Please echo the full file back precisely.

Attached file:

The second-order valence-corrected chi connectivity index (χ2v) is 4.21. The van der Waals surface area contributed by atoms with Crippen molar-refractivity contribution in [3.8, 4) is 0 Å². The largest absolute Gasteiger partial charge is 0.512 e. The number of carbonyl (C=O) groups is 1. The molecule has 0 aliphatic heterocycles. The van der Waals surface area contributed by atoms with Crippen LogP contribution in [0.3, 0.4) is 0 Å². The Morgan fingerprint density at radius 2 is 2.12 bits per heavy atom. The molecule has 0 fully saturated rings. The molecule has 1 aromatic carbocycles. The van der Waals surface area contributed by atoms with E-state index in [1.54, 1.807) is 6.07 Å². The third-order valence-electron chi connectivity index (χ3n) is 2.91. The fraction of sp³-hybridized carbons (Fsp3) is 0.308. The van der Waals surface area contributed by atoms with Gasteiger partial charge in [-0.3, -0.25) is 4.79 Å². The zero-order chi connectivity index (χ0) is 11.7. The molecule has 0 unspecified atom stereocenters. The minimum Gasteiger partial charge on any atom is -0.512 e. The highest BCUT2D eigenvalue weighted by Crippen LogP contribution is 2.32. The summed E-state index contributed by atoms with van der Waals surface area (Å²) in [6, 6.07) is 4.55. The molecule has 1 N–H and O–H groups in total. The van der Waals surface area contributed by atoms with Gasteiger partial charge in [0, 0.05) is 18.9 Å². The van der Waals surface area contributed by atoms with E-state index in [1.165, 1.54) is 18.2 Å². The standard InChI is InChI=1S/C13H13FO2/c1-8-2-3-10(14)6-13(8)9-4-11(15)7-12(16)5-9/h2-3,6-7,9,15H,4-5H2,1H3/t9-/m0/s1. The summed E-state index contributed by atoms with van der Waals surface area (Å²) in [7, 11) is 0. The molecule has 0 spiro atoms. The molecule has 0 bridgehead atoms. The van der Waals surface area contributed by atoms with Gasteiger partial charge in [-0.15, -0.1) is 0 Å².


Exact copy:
The second-order valence-corrected chi connectivity index (χ2v) is 4.21. The van der Waals surface area contributed by atoms with Crippen molar-refractivity contribution in [3.8, 4) is 0 Å². The largest absolute Gasteiger partial charge is 0.512 e. The number of carbonyl (C=O) groups is 1. The molecule has 0 aliphatic heterocycles. The van der Waals surface area contributed by atoms with Crippen LogP contribution in [0.3, 0.4) is 0 Å². The Morgan fingerprint density at radius 2 is 2.12 bits per heavy atom. The molecule has 0 fully saturated rings. The molecule has 1 aromatic carbocycles. The van der Waals surface area contributed by atoms with E-state index in [1.54, 1.807) is 6.07 Å². The third-order valence-electron chi connectivity index (χ3n) is 2.91. The fraction of sp³-hybridized carbons (Fsp3) is 0.308. The van der Waals surface area contributed by atoms with Gasteiger partial charge in [-0.3, -0.25) is 4.79 Å². The zero-order chi connectivity index (χ0) is 11.7. The molecule has 0 unspecified atom stereocenters. The minimum Gasteiger partial charge on any atom is -0.512 e. The highest BCUT2D eigenvalue weighted by Crippen LogP contribution is 2.32. The summed E-state index contributed by atoms with van der Waals surface area (Å²) in [6, 6.07) is 4.55. The molecule has 1 N–H and O–H groups in total. The van der Waals surface area contributed by atoms with Gasteiger partial charge in [0, 0.05) is 18.9 Å². The van der Waals surface area contributed by atoms with E-state index in [1.165, 1.54) is 18.2 Å². The standard InChI is InChI=1S/C13H13FO2/c1-8-2-3-10(14)6-13(8)9-4-11(15)7-12(16)5-9/h2-3,6-7,9,15H,4-5H2,1H3/t9-/m0/s1. The summed E-state index contributed by atoms with van der Waals surface area (Å²) in [7, 11) is 0. The molecule has 0 spiro atoms. The molecule has 0 bridgehead atoms. The van der Waals surface area contributed by atoms with Gasteiger partial charge in [-0.15, -0.1) is 0 Å².